• Mount Rainier peeks through clouds, viewed across subalpine wildflowers and glacial moraine.

    Mount Rainier

    National Park Washington

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Mount Rainier National Park Continues Recovery Efforts for Climbing Ranger - Improving Weather Conditions Forecasted for Midweek

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Date: June 25, 2012
Contact: Public Information Officer, 360-569-6701

Mount Rainier National Park is continuing efforts to recover Climbing Ranger Nick Hall. Hall died in a rescue accident on the mountain on Thursday, June 21, 2012 after he fell approximately 2,500 feet down the Emmons Glacier. Recovery efforts have been abated by deteriorating weather conditions and increased avalanche danger due to accumulation of new snow at the higher elevations.

Deteriorating weather conditions continue to move through the area for the beginning of the week. An improving weather forecast is expected for Wednesday, June 27, and Thursday, June 28, with less chance of precipitation and increased visibility. The park will utilize the clear weather window to continue helicopter operations and complete the recovery efforts on the mountain.

Mount Rainier National Park is being assisted throughout this incident by a Chinook helicopter with crew from Joint Base Lewis-McChord, a MD500 helicopter from Northwest Helicopters out of Olympia, WA, Mountain Rescue Units from Tacoma, WA, and Everett, WA, the Washington Department of Fish and Wildlife, Pierce County Sheriff's Office, The Soup Ladies, and dozens of personnel from other National Park Service units. Additionally, gracious support has also been received by businesses and other partners in many of the gateway communities.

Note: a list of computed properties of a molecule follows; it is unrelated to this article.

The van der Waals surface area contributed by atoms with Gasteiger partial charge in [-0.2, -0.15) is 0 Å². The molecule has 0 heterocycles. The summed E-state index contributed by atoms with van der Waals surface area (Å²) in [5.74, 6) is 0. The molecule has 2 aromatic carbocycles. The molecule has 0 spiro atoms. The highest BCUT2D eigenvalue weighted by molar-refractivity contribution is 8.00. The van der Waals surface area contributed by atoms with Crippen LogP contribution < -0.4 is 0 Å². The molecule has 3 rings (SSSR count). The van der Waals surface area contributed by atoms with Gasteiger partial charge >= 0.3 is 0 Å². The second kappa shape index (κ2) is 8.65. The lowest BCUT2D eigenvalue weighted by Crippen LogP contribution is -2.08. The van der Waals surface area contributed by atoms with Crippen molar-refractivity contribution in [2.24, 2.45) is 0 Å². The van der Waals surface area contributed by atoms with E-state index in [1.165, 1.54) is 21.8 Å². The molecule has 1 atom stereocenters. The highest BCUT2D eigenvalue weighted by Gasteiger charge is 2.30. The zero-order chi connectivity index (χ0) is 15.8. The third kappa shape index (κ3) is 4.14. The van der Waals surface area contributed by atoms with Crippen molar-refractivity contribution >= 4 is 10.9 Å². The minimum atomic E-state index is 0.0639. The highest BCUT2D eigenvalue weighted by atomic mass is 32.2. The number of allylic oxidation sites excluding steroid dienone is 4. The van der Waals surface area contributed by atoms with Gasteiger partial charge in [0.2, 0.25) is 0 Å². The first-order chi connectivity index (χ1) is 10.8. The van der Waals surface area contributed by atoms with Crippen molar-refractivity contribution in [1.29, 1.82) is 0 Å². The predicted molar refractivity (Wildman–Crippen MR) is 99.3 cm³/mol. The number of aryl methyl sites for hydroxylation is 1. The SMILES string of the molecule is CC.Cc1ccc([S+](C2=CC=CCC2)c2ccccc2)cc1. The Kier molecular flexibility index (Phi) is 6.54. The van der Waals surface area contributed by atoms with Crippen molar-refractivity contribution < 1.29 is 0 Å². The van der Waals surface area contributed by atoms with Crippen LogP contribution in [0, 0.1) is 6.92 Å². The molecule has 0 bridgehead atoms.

The Hall family has asked that donations in honor of Nick Hall, in lieu of flowers, be made through the following accounts:

Nick Hall Memorial Fund
P.O. Box 431
Patten, ME 04765
Please make checks payable to Nick Hall Memorial Fund.
Donations to this fund will support search and rescue in Maine and assist the Hall family with travel expenses.

MORA Search and Rescue Fund
55210 238th Ave E
Ashford, WA 98304
Please make checks payable to DOI-NPS and note that the donation is in honor of Nick Hall.

Cards and condolences may also be sent to the above addresses.

A subsequent news release will be sent out when further information on the recovery is available.


Did You Know?

The mountain's namesake: Rear Admiral Peter Rainier of the British Navy.

In 1792, Captain George Vancouver of the British Navy became the first European to sail into the Puget Sound. On the horizon, he noted a large, snowy mountain, known to local Native Americans as Tahoma, Takhoma, or Tacobet. Vancouver named it for his colleague Rear Admiral Peter Rainier.